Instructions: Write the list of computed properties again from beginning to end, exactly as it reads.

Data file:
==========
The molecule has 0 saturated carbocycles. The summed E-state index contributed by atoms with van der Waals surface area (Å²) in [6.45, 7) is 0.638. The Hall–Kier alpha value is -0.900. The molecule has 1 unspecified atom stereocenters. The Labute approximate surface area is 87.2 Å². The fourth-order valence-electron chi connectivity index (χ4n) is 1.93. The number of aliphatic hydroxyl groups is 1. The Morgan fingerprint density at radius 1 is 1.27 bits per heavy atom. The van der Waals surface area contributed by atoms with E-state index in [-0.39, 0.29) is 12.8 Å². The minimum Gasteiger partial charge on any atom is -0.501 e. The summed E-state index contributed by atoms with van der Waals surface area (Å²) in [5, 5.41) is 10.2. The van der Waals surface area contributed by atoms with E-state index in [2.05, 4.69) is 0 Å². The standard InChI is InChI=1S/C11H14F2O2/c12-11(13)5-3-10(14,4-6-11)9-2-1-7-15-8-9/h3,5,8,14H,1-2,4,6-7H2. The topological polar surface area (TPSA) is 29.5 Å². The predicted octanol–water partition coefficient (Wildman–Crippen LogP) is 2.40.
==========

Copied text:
The molecule has 0 saturated carbocycles. The summed E-state index contributed by atoms with van der Waals surface area (Å²) in [6.45, 7) is 0.638. The Hall–Kier alpha value is -0.900. The molecule has 1 unspecified atom stereocenters. The Labute approximate surface area is 87.2 Å². The fourth-order valence-electron chi connectivity index (χ4n) is 1.93. The number of aliphatic hydroxyl groups is 1. The Morgan fingerprint density at radius 1 is 1.27 bits per heavy atom. The van der Waals surface area contributed by atoms with E-state index in [-0.39, 0.29) is 12.8 Å². The minimum Gasteiger partial charge on any atom is -0.501 e. The summed E-state index contributed by atoms with van der Waals surface area (Å²) in [5, 5.41) is 10.2. The van der Waals surface area contributed by atoms with E-state index in [2.05, 4.69) is 0 Å². The standard InChI is InChI=1S/C11H14F2O2/c12-11(13)5-3-10(14,4-6-11)9-2-1-7-15-8-9/h3,5,8,14H,1-2,4,6-7H2. The topological polar surface area (TPSA) is 29.5 Å². The predicted octanol–water partition coefficient (Wildman–Crippen LogP) is 2.40.